Insights from Almedalen

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Consid had a packed week in Visby during the Almedalen Week 2023. Russia's war of aggression against Ukraine continued to be one of the biggest issues highlighted during the week, but Consid also participated in discussions on digitalization, gender equality, remote work, and the public sector. We have gathered insights from some of the seminars where Consid was represented.

Cyber Warfare, Digital Transformation, and Gender Equality in the IT Industry

How will the reconstruction of Ukraine proceed, and what can Swedish companies contribute?

Consid’s Sustainability Manager, Nathalie Besèr, discussed the role of Swedish companies in the reconstruction of Ukraine during a seminar organized by Forever Sustainable. Among the panelists was Håkan Jevrell, State Secretary responsible for foreign trade, who emphasized some of the key factors regarding what is needed for the reconstruction of Ukraine and the role that both the Swedish government and the business community have in this process:

The Ministry of Foreign Affairs is currently working on finding a synergy between Sweden’s trade policy and development aid policy. Håkan Jevrell believes that Ukraine will play an important role in this. As for Swedish companies, there is both money and interest within the Swedish business community to engage with Ukraine. However, Swedish businesses have fallen behind in this regard. According to Håkan Jevrell, companies have a responsibility to restore previous relationships they have had in Ukraine and establish new ones to revive the Ukrainian economy.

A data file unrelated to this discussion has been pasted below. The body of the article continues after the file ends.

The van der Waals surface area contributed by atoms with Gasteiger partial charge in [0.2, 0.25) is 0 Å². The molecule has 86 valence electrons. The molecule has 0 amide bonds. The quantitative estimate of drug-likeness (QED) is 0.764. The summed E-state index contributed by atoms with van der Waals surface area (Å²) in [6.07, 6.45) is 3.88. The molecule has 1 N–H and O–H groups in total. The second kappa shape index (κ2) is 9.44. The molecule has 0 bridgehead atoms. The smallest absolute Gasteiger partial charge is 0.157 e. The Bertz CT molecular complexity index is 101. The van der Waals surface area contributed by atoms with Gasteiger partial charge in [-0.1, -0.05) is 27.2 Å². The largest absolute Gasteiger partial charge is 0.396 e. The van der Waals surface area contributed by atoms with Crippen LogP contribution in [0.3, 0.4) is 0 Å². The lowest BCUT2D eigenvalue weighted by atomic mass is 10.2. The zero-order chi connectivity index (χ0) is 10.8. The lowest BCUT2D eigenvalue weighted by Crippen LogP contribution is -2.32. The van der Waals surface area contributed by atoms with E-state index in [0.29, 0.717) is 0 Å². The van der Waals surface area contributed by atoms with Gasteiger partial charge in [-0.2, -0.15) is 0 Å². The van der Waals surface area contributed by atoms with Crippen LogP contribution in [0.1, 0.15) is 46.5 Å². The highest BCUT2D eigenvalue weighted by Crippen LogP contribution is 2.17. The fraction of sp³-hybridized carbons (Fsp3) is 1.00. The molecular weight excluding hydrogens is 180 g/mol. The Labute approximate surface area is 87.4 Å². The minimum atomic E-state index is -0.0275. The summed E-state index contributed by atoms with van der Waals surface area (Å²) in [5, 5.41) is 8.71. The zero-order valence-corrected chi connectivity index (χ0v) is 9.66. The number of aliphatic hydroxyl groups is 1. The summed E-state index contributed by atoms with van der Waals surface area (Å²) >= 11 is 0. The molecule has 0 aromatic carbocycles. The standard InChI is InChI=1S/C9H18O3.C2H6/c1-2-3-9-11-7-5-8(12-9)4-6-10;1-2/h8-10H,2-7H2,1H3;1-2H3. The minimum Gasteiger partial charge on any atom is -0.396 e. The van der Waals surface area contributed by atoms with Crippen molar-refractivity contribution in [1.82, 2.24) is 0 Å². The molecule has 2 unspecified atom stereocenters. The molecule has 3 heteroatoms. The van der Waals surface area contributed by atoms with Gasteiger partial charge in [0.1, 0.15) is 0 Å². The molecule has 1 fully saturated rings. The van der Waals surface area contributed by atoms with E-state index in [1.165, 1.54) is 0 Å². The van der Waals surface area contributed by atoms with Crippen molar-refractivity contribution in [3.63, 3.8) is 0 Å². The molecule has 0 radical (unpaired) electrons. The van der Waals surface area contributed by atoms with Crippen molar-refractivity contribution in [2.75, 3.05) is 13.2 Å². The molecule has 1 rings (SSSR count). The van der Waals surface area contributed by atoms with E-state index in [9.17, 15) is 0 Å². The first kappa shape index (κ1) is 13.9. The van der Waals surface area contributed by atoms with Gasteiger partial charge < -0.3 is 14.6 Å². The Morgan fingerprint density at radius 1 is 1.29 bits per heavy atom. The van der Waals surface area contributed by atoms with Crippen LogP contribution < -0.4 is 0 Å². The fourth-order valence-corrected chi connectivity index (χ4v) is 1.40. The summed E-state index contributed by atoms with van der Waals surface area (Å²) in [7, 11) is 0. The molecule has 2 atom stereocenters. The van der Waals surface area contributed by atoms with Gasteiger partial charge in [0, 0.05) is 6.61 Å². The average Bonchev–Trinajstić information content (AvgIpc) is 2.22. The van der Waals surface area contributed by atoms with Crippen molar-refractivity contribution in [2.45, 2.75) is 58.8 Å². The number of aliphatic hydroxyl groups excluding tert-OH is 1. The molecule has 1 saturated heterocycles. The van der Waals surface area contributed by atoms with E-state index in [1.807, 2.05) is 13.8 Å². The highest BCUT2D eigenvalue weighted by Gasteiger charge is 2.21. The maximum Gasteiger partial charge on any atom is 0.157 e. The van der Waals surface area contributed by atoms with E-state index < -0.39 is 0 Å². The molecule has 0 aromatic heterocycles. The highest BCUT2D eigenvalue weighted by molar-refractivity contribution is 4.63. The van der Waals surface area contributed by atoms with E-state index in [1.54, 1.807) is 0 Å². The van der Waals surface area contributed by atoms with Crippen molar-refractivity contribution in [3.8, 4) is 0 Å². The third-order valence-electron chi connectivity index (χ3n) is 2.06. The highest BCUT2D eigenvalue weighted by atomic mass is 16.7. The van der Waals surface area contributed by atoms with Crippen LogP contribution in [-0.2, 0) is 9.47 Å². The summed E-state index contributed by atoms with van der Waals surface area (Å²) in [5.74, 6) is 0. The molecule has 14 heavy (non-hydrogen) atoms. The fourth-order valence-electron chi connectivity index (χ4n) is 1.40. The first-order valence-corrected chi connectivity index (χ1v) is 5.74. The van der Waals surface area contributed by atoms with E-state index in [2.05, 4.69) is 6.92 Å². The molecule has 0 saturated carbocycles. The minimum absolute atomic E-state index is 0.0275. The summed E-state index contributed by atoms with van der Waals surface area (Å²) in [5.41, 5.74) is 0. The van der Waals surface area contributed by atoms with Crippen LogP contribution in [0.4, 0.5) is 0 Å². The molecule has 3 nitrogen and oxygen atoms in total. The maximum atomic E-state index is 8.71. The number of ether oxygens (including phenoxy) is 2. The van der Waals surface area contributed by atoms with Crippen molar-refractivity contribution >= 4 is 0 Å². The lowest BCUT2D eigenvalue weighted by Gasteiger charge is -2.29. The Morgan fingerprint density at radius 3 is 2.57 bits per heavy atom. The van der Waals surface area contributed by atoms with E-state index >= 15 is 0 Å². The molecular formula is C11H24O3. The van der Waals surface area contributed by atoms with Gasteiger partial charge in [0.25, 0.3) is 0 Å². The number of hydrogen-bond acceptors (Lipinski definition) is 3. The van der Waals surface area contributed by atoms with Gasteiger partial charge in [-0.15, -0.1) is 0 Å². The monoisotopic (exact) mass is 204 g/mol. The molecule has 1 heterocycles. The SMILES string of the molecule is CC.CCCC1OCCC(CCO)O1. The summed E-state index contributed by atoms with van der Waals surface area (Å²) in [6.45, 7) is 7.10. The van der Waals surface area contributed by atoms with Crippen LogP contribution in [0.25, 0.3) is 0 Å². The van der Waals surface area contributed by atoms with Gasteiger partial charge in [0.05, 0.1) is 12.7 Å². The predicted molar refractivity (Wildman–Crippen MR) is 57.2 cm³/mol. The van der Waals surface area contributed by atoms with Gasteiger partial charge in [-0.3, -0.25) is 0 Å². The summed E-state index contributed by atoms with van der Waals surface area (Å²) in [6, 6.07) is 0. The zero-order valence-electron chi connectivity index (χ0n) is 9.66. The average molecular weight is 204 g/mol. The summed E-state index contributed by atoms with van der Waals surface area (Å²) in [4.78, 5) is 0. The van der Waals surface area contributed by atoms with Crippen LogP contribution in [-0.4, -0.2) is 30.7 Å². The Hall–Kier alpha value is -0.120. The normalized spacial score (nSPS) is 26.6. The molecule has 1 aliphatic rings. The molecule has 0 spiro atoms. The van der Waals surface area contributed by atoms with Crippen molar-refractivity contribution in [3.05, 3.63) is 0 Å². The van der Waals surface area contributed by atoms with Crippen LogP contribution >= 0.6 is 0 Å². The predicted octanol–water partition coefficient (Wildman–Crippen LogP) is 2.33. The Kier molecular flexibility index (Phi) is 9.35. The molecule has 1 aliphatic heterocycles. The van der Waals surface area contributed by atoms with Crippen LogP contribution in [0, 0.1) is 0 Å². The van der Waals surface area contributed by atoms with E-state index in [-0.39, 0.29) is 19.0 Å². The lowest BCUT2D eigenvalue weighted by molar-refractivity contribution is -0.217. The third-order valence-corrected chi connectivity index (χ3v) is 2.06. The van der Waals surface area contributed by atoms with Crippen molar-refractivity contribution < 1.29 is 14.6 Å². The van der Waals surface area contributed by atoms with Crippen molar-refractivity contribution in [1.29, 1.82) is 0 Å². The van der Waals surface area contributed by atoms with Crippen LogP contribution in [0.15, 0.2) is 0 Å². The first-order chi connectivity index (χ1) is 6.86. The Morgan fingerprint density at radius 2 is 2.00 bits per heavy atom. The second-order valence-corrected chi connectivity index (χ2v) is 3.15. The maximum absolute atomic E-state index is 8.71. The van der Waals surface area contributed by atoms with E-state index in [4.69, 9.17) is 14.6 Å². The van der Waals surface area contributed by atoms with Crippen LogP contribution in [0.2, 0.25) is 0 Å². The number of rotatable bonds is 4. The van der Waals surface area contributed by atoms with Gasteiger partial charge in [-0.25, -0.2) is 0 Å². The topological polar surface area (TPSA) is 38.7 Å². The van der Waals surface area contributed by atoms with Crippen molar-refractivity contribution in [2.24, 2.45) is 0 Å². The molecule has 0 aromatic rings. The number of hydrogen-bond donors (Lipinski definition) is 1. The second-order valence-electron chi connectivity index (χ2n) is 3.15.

Nathalie Besèr provided several examples of how Consid has engaged with Ukraine, partly through the company’s partnership with the aid organization War Child. She also highlighted the importance of partnerships based on shared values and an exchange of expertise as well as financial support.

How much remote work can the Swedish public health handle?

A new survey on office workers’ expectations regarding work life and the office as a workplace shows that 9 out of 10 office workers in the Nordic countries have the office as their workplace for at least half of the workweek. Additionally, 2 out of 3 consider the office to be very or somewhat important for their social life. The real estate company Castellum conducted the survey, and Heléne Lidström, Workplace Strategist at Castellum, released the report during a seminar on Dagens Industri’s stage in Almedalen.

Several conclusions from the report indicate that the greatest advantage of the office is the people who work there. On average, 62 percent consider colleagues to be the most important aspect of the office. Additionally, the office is a generational issue. Younger employees differ from older colleagues on many issues and are generally more positive towards the office.